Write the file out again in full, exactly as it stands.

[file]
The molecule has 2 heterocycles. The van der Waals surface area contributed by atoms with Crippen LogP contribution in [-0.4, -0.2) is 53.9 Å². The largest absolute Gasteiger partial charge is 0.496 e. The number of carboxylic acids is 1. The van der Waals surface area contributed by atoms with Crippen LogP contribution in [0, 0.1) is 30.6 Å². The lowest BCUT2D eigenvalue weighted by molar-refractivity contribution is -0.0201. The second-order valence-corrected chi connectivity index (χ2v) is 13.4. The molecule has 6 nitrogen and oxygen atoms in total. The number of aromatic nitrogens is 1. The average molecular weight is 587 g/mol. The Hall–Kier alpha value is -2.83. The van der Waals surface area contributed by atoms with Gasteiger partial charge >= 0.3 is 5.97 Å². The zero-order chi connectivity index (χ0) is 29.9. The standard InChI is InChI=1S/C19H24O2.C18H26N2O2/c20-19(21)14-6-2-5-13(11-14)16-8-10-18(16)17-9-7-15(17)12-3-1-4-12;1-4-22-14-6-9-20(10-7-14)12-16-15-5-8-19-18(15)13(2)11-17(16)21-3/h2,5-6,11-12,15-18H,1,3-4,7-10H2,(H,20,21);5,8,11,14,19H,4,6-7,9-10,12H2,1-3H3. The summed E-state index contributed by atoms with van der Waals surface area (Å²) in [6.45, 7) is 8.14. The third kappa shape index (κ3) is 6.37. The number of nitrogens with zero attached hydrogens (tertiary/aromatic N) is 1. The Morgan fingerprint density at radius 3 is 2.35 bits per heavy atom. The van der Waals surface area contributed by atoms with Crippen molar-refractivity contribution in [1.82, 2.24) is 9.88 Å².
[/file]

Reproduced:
The molecule has 2 heterocycles. The van der Waals surface area contributed by atoms with Crippen LogP contribution in [-0.4, -0.2) is 53.9 Å². The largest absolute Gasteiger partial charge is 0.496 e. The number of carboxylic acids is 1. The van der Waals surface area contributed by atoms with Crippen LogP contribution in [0, 0.1) is 30.6 Å². The lowest BCUT2D eigenvalue weighted by molar-refractivity contribution is -0.0201. The second-order valence-corrected chi connectivity index (χ2v) is 13.4. The molecule has 6 nitrogen and oxygen atoms in total. The number of aromatic nitrogens is 1. The average molecular weight is 587 g/mol. The Hall–Kier alpha value is -2.83. The van der Waals surface area contributed by atoms with Gasteiger partial charge >= 0.3 is 5.97 Å². The zero-order chi connectivity index (χ0) is 29.9. The standard InChI is InChI=1S/C19H24O2.C18H26N2O2/c20-19(21)14-6-2-5-13(11-14)16-8-10-18(16)17-9-7-15(17)12-3-1-4-12;1-4-22-14-6-9-20(10-7-14)12-16-15-5-8-19-18(15)13(2)11-17(16)21-3/h2,5-6,11-12,15-18H,1,3-4,7-10H2,(H,20,21);5,8,11,14,19H,4,6-7,9-10,12H2,1-3H3. The summed E-state index contributed by atoms with van der Waals surface area (Å²) in [6.45, 7) is 8.14. The third kappa shape index (κ3) is 6.37. The number of nitrogens with zero attached hydrogens (tertiary/aromatic N) is 1. The Morgan fingerprint density at radius 3 is 2.35 bits per heavy atom. The van der Waals surface area contributed by atoms with Crippen molar-refractivity contribution in [1.82, 2.24) is 9.88 Å².